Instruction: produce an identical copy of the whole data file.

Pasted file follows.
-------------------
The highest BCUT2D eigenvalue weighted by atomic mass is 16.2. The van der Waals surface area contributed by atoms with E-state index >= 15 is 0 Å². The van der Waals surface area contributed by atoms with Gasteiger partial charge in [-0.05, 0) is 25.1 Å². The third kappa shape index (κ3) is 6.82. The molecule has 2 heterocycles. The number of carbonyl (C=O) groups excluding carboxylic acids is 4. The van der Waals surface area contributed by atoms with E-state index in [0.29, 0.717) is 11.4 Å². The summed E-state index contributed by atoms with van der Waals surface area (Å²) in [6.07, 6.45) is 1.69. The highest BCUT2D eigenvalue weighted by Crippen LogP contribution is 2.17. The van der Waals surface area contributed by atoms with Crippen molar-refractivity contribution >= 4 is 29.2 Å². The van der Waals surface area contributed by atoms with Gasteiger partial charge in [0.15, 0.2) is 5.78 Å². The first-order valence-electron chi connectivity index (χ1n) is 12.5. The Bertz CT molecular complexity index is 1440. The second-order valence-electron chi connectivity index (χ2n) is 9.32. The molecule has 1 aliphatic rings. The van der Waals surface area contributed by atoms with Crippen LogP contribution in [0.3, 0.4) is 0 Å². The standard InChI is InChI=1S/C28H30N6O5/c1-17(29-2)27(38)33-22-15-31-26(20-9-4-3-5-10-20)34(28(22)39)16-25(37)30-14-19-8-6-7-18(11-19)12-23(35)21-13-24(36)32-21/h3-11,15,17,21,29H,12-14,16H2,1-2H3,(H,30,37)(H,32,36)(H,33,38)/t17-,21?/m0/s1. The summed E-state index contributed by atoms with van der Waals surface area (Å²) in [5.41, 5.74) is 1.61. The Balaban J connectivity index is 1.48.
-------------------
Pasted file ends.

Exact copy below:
The highest BCUT2D eigenvalue weighted by atomic mass is 16.2. The van der Waals surface area contributed by atoms with E-state index >= 15 is 0 Å². The van der Waals surface area contributed by atoms with Gasteiger partial charge in [-0.05, 0) is 25.1 Å². The third kappa shape index (κ3) is 6.82. The molecule has 2 heterocycles. The number of carbonyl (C=O) groups excluding carboxylic acids is 4. The van der Waals surface area contributed by atoms with E-state index in [0.29, 0.717) is 11.4 Å². The summed E-state index contributed by atoms with van der Waals surface area (Å²) in [6.07, 6.45) is 1.69. The highest BCUT2D eigenvalue weighted by Crippen LogP contribution is 2.17. The van der Waals surface area contributed by atoms with Crippen molar-refractivity contribution >= 4 is 29.2 Å². The van der Waals surface area contributed by atoms with Gasteiger partial charge in [0.15, 0.2) is 5.78 Å². The first-order valence-electron chi connectivity index (χ1n) is 12.5. The Bertz CT molecular complexity index is 1440. The second-order valence-electron chi connectivity index (χ2n) is 9.32. The molecule has 1 aliphatic rings. The van der Waals surface area contributed by atoms with Crippen LogP contribution in [0.3, 0.4) is 0 Å². The standard InChI is InChI=1S/C28H30N6O5/c1-17(29-2)27(38)33-22-15-31-26(20-9-4-3-5-10-20)34(28(22)39)16-25(37)30-14-19-8-6-7-18(11-19)12-23(35)21-13-24(36)32-21/h3-11,15,17,21,29H,12-14,16H2,1-2H3,(H,30,37)(H,32,36)(H,33,38)/t17-,21?/m0/s1. The summed E-state index contributed by atoms with van der Waals surface area (Å²) in [5.41, 5.74) is 1.61. The Balaban J connectivity index is 1.48.